Bishops Consider, Comment On Proposed Pastoral Against Racism
Editor’s note: U.S. bishops overwhelmingly approved this pastoral letter in a Nov. 14 vote. The Message will have more coverage of the meeting in the Nov. 23 issue.
BALTIMORE (CNS) – The U.S. bishops took the first steps toward approving a pastoral letter against racism with the document's introduction Nov. 13 during their annual fall general meeting.
The proposed pastoral letter, "The Enduring Call to Love: A Pastoral Letter Against Racism," has been in the works for four years, although its issuance was put on the front burner following the September 2017 "Unite the Right" rally in Charlottesville, Va.
Archbishop Gustavo Garcia-Siller of San Antonio, chair of the U.S. bishops' Committee on Cultural Diversity in the Church, said all standing committees of the U.S. Conference of Catholic Bishops collaborated on the document.
Bishop Sheldon T. Fabre of Houma-Thibodaux, La., chairman of the USCCB Subcommittee on African American Affairs and chair of the Ad Hoc Committee Against Racism, said the letter "offers practical suggestions for individuals, families and communities."
"Despite many promising strides made in our country, the ugly cancer of racism still infects our nation," the proposed pastoral says. "Racist acts are sinful because they violate justice. They reveal a failure to acknowledge the human dignity of the persons offended, to recognize them as the neighbors Christ calls us to love," it adds.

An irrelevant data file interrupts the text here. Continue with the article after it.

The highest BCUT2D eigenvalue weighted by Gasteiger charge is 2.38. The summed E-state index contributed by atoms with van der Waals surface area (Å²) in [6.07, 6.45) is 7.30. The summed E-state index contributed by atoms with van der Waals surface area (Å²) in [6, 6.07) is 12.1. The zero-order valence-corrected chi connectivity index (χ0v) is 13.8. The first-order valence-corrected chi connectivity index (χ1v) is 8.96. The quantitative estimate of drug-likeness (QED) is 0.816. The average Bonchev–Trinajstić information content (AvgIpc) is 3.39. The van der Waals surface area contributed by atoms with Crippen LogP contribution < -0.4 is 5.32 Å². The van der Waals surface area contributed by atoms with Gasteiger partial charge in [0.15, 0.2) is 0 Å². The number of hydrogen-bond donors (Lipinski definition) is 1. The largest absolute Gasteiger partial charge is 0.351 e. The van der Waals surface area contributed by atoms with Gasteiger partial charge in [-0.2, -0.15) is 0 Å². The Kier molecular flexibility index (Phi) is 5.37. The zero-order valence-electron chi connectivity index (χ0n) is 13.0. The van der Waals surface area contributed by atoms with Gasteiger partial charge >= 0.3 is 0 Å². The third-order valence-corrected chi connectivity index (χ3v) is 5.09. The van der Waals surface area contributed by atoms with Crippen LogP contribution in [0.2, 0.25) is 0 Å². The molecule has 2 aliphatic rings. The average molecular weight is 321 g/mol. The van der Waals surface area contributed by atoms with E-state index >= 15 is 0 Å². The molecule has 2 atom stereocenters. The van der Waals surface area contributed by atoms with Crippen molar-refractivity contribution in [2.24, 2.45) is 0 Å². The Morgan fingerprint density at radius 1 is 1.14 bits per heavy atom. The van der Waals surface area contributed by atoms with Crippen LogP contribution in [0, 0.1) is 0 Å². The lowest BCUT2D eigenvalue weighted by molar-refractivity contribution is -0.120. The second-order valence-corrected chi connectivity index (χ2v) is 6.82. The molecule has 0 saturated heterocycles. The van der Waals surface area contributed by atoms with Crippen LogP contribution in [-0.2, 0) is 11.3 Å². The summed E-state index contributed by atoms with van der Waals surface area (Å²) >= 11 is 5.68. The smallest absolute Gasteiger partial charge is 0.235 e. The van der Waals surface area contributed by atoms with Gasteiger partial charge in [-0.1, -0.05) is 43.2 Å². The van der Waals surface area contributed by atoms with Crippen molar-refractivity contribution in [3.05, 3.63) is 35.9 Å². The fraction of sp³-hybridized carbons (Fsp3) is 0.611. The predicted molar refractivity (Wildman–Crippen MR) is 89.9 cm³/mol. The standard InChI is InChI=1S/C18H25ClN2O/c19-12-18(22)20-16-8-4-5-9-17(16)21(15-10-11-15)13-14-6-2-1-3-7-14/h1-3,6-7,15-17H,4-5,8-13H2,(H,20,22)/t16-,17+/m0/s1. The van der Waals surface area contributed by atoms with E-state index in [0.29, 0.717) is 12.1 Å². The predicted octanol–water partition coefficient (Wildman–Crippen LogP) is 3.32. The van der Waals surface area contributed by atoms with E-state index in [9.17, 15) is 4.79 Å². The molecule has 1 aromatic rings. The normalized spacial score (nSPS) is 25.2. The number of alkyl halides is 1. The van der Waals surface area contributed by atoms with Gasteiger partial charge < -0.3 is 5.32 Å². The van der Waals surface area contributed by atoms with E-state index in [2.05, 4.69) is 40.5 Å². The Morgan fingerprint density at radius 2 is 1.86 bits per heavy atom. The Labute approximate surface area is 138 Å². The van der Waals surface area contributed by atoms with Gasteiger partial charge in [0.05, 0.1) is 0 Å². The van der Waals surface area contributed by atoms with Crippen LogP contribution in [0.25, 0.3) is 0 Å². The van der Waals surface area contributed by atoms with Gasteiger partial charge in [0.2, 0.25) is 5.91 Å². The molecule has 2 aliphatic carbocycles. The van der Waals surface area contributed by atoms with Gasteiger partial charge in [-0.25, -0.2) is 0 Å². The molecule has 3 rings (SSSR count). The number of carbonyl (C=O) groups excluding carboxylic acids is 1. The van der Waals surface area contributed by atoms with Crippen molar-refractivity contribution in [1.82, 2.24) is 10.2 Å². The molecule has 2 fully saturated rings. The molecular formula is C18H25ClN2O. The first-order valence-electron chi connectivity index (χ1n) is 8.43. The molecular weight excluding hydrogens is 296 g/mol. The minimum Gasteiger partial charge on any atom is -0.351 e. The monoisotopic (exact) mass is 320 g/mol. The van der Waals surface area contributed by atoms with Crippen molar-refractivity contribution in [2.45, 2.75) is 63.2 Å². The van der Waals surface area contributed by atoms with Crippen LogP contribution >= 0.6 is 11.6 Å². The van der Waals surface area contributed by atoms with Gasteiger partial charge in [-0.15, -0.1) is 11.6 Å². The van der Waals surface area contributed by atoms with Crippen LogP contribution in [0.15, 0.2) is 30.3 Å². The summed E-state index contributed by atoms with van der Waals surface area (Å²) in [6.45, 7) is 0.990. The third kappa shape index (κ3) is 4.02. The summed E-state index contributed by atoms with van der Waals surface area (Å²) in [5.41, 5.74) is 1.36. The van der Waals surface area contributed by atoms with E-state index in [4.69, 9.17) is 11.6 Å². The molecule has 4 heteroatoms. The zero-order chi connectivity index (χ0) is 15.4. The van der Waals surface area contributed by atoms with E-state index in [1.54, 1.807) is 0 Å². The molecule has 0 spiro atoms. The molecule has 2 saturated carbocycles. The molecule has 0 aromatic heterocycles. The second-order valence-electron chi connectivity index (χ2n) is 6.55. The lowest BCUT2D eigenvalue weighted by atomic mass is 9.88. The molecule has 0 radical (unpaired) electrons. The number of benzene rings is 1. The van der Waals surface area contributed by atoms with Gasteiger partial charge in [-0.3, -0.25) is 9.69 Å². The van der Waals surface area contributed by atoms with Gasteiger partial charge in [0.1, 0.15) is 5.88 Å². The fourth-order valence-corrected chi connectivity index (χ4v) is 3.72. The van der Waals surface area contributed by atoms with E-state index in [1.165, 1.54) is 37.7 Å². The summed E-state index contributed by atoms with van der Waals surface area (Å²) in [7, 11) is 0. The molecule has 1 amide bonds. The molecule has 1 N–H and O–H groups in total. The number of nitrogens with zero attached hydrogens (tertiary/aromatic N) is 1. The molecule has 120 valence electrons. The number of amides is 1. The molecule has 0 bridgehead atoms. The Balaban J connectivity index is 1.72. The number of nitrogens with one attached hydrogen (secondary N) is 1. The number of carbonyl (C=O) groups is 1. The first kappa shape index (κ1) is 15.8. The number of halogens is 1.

“Every racist act – every such comment, every joke, every disparaging look as a reaction to the color of skin, ethnicity or place of origin – is a failure to acknowledge another person as a brother or sister, created in the image of God,” it adds.
“Racial profiling frequently targets Hispanics for selective immigration enforcement practices and African-Americans for suspected criminal activity. There is also the growing fear and harassment of persons from majority-Muslim countries. Extreme nationalist ideologies are feeding the American public discourse with xenophobic rhetoric that instigates fear against foreigners, immigrants and refugees.”
"Personal sin is freely chosen," a notion that would seem to include racism, said retired Bishop Ricardo Ramirez of Las Cruces, N.M., but "social sin is collective blindness. There is sin as deed and sin as illness. It's a pervasive illness that runs through a culture." Bishop Fabre responded that the proposed letter refers to institutional and structural racism.
The rollout of the proposed pastoral was the chief concern of Bishop Christopher J. Coyne of Burlington, Vt. "We do this great work," he said, and it should be shaped to fit "multiple formats," including short videos, digital media, religious education and adult education. Although "we're getting better at it," he added, all too often "we do these documents, and they sit on a shelf."